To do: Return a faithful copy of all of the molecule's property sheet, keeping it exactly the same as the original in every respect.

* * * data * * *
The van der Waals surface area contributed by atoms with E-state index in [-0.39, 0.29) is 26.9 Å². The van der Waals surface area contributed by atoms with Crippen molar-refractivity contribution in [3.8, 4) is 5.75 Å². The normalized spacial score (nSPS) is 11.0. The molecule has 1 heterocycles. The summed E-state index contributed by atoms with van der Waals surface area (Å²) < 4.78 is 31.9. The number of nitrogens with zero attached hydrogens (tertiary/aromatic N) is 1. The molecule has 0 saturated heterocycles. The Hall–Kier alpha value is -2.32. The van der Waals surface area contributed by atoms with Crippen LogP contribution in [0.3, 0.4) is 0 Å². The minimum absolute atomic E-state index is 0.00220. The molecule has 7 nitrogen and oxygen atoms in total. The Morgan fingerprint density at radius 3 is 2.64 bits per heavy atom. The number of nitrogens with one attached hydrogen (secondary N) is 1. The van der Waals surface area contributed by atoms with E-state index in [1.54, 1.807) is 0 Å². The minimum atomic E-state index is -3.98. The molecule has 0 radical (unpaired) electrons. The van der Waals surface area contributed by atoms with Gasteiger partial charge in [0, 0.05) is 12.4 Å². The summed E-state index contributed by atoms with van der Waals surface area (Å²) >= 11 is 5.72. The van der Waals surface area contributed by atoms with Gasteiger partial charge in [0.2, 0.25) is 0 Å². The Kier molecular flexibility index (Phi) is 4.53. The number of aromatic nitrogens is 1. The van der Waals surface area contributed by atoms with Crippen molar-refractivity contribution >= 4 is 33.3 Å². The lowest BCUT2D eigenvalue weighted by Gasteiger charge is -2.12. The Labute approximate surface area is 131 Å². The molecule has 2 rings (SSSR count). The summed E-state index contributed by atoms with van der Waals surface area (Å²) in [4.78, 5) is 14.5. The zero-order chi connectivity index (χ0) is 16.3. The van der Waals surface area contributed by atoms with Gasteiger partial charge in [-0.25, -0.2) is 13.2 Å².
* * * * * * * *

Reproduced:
The van der Waals surface area contributed by atoms with E-state index in [-0.39, 0.29) is 26.9 Å². The van der Waals surface area contributed by atoms with Crippen molar-refractivity contribution in [3.8, 4) is 5.75 Å². The normalized spacial score (nSPS) is 11.0. The molecule has 1 heterocycles. The summed E-state index contributed by atoms with van der Waals surface area (Å²) < 4.78 is 31.9. The number of nitrogens with zero attached hydrogens (tertiary/aromatic N) is 1. The molecule has 0 saturated heterocycles. The Hall–Kier alpha value is -2.32. The van der Waals surface area contributed by atoms with Crippen LogP contribution in [0.3, 0.4) is 0 Å². The minimum absolute atomic E-state index is 0.00220. The molecule has 7 nitrogen and oxygen atoms in total. The Morgan fingerprint density at radius 3 is 2.64 bits per heavy atom. The number of nitrogens with one attached hydrogen (secondary N) is 1. The van der Waals surface area contributed by atoms with E-state index in [1.54, 1.807) is 0 Å². The minimum atomic E-state index is -3.98. The molecule has 0 radical (unpaired) electrons. The van der Waals surface area contributed by atoms with Gasteiger partial charge in [0, 0.05) is 12.4 Å². The summed E-state index contributed by atoms with van der Waals surface area (Å²) >= 11 is 5.72. The van der Waals surface area contributed by atoms with Gasteiger partial charge in [0.2, 0.25) is 0 Å². The Kier molecular flexibility index (Phi) is 4.53. The number of aromatic nitrogens is 1. The van der Waals surface area contributed by atoms with Crippen molar-refractivity contribution >= 4 is 33.3 Å². The lowest BCUT2D eigenvalue weighted by Gasteiger charge is -2.12. The Labute approximate surface area is 131 Å². The molecule has 2 rings (SSSR count). The summed E-state index contributed by atoms with van der Waals surface area (Å²) in [4.78, 5) is 14.5. The zero-order chi connectivity index (χ0) is 16.3. The van der Waals surface area contributed by atoms with Gasteiger partial charge in [-0.25, -0.2) is 13.2 Å².